Love and light,
Belinda
xxx

Yoga Foundations

As many of my readers know we are renovating our family home by adding a second storey. This may not in any way seem relevant to my yoga practice or teaching but through yoga tinted glasses everything is relevant to yoga.

 

We have been undergoing these renovations for years now and are at the exciting part of the journey where we can see our destination on the horizon, we haven’t yet moved upstairs but we do now have stairs and a roof and walls! I still very clearly remember the early days when we were putting in foundations and trying to imagine what it would end up like, since then the plans have evolved and a few changes have been made for various reasons.

It was very challenging in those early days, we were working so hard, digging huge holes, (often in very inconvenient places like in the main entrance to our home and besides the kitchen doorway), deconstructing in order to rebuild and improve it often seemed like we were going backwards. All of that was important though, to lay the strong foundations  needed to extend our house and reach the exciting stage we are now at.

In much the same way beginners to yoga can find it challenging, hard to imagine the postures and practices coming easily or smoothly, yoga can feel strange and unfamiliar as I very clearly remember from my own days as a beginner.  As with building a home, building a solid foundation to your yoga practice is important to allow you to fully explore and experience all that yoga has to offer. Even those with more experience can struggle with some postures or practices, for no obvious reason some things just don’t come as easily as others.

One of the many beautiful vistas from Clearview retreat.

One of the many beautiful vistas from Clearview retreat.

My upcoming Yoga Foundation retreat at Clearview Retreat on the 9th-11th of October is designed to delve into to the foundations of yoga, for beginners and experienced students alike. We will share some information about this thing called yoga, where and how and why it evolved, a breakdown of the thousands of postures and practices into some basic tools and methods which can be applied to all of them. Establishing a strong foundation not only of knowledge but also of awareness which can then allow your yoga practice to grow and extend.

The retreat runs from 7pm Friday evening until 3pm Sunday, price includes delicious home cooked vegetarian food, accommodation, yoga and guided walks. $375-$415 depending on accommodation chosen. Numbers are strictly limited so book early by contacting Jocelyn on 5797 0229 or via email diversity@diversity.org.au.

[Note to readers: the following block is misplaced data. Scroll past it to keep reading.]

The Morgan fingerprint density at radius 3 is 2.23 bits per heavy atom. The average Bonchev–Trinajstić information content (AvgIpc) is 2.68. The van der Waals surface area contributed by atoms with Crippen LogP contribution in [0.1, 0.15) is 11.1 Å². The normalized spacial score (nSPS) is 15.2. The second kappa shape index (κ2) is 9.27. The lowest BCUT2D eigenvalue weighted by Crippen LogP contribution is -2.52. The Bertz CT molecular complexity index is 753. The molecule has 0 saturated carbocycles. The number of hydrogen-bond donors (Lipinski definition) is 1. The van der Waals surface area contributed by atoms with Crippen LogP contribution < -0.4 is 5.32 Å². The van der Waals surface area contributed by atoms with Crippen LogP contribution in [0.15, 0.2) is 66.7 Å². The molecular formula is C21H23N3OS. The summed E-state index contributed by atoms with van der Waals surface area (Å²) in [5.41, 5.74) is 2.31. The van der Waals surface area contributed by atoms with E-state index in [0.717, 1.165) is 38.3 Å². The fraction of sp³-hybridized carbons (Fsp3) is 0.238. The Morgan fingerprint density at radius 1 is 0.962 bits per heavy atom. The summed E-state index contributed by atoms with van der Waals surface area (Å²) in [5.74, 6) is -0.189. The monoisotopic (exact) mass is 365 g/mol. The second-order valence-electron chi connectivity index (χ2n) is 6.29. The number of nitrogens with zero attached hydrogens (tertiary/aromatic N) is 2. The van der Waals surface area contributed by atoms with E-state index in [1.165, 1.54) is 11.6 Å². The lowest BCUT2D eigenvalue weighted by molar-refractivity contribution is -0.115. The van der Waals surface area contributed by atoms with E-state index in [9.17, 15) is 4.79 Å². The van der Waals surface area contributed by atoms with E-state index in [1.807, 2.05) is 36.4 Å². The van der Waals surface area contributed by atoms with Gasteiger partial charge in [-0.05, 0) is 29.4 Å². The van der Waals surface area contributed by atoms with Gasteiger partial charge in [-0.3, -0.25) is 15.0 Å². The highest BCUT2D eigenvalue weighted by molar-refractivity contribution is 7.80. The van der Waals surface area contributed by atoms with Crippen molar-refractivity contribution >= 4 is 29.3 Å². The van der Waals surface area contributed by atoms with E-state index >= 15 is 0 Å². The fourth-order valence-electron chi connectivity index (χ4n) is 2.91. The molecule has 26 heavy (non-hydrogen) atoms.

I am looking forward to returning to Clearview in the Springtime, one of my favorite times of the year. I’d love to see you there!

Love and light,

Belinda

xxx

 

 

Blooming forth

Spring has now truly arrived in Melbourne, we are being blessed with longer and warmer days, more sunshine, flowers and blossoms, bees and butterflies, birds singing and that wonderful feeling that spring brings.

People seem happier, lighter, more carefree as the springtime energy takes over. While winter gave us time to hibernate and withdraw spring invites us to become more active, more energised and, like the bees, more busy. To catch up on jobs that need doing, to spring clean, to bloom and blossom just as the flowers and trees do.

In your yoga practice spring is a great time to try something new, to explore a different practice or just a new way of doing something familiar and comfortable. It is also a lovely time to meditate on the changes happening both within and beyond yourself. Take some time to get out into nature, a park or your backyard or wherever else you have the opportunity. Close your eyes and think of breathing in the energy of spring, the new beginnings, the stirrings of new life, new opportunities, warmth and sunshine and rain, everything that is needed for things to grow and thrive. If there is anything within your life which you would like to blossom and bloom then take that energy into that space, it might be an idea, a project, something work related or a relationship, anything important to you and your personal journey. Bring the spring energy to whatever it is and feel it absorbing the springtime energy of growth, bursting forth, expanding and when the time is right, blooming in all of its glory.

Love and light,

Belinda

xxx